What Happens If Driverless Cars Can Drive At Uncapped Speeds Such As On The Autobahn
Dr. Lance Eliot, AI Insider
Nearly two-thirds of the 8,100 miles of the German autobahn system allow unrestricted speeds.
This means that there is no speed limit. Go as fast as your heart desires. Go as fast are your car can go. Go as fast as your fears will let you proceed.
I mention the fears part of this driving experience because there are some drivers that frankly are not so keen on driving at super high speeds and they either fear the consequences or at times have panic attacks about it.
I lived in Germany for a year and personally morphed through several mental and emotional states about the autobahn, starting with the thrill, becoming gradually concerned, at times having abject fear, and ultimately resolving that it was my new-normal, so to speak.
Free Travel For Free People
The colleagues and friends that I had in Germany would tell me that the autobahn unrestricted speed limit was essentially a birthright. The oft repeated slogan is “Free travel for free people.” This seemed to therefore intertwine with their culture and their psyche.
One aspect about the autobahn that I admired was how well kept it seemed to be. One would hope that when trying to use a road for such high speeds that you would keep the road in decent shape. The dangers from potholes and other roadway surface issues are greatly magnified when you are traveling at tremendous speeds.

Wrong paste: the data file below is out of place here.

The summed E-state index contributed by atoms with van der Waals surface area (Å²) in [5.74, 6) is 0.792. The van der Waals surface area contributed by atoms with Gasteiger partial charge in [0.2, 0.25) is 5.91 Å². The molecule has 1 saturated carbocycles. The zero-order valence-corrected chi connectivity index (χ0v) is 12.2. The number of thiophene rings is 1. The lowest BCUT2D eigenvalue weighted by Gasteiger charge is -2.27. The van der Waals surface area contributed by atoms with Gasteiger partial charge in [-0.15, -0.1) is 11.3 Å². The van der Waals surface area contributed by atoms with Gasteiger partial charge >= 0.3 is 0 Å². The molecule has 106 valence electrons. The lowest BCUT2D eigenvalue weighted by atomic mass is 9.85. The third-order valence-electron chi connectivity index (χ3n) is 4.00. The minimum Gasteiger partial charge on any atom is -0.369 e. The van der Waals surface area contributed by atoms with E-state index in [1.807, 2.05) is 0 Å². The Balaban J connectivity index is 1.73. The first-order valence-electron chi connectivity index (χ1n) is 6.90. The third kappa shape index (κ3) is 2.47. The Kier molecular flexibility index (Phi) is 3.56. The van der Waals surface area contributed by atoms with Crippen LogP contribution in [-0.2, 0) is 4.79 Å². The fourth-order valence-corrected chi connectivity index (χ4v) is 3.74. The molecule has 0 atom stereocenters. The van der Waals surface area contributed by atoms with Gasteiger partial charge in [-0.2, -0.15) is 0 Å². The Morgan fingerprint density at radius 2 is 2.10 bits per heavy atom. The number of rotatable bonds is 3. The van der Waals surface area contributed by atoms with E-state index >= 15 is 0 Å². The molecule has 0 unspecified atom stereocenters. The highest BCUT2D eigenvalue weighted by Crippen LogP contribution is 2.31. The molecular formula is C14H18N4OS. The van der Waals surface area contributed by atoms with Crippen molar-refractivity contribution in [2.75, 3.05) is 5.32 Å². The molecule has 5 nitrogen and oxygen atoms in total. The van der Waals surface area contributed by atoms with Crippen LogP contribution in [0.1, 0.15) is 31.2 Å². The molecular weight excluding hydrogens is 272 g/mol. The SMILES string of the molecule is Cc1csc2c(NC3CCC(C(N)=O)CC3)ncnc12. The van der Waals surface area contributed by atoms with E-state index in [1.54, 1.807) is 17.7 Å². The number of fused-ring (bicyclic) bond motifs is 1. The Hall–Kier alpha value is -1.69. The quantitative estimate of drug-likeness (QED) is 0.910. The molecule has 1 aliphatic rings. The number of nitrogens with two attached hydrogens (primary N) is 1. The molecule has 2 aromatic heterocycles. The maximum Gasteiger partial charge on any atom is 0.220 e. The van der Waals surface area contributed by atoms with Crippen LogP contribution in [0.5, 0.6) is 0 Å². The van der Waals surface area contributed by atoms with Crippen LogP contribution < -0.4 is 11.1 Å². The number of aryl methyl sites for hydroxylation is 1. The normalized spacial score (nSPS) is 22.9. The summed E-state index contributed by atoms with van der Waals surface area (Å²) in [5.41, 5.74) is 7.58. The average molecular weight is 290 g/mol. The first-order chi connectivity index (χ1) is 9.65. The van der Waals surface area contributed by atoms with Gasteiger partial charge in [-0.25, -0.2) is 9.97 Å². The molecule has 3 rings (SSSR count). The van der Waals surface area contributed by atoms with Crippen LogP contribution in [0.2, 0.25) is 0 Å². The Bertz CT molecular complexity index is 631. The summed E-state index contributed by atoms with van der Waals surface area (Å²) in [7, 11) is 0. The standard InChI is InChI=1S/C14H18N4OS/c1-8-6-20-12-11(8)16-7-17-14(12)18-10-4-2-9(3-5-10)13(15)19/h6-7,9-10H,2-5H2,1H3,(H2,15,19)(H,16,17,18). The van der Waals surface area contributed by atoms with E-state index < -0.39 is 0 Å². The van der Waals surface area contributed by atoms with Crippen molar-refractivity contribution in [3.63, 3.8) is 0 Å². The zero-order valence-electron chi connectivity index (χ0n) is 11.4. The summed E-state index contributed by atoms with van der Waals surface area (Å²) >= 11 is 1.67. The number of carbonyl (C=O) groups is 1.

There were an estimated 400 people killed in autobahn car incidents last year. This number of course is unfortunate. When put in light though of the number of miles driven, the per capita basis is actually not statistically abysmal. With a population of around 83 million, and the number of cars in Germany estimated at 46 million, there are perhaps a total of 350B to possibly 385B miles traveled (often referred to as VMT, Vehicle Miles Traveled). The average number of miles driven per car is estimated around 8,300 miles.
When you take a look at charts of deaths per 100,000 people due to driving incidents, Germany is around 4.3, which is actually relatively low, and a lot less than the estimated 10.9 in the United States. The…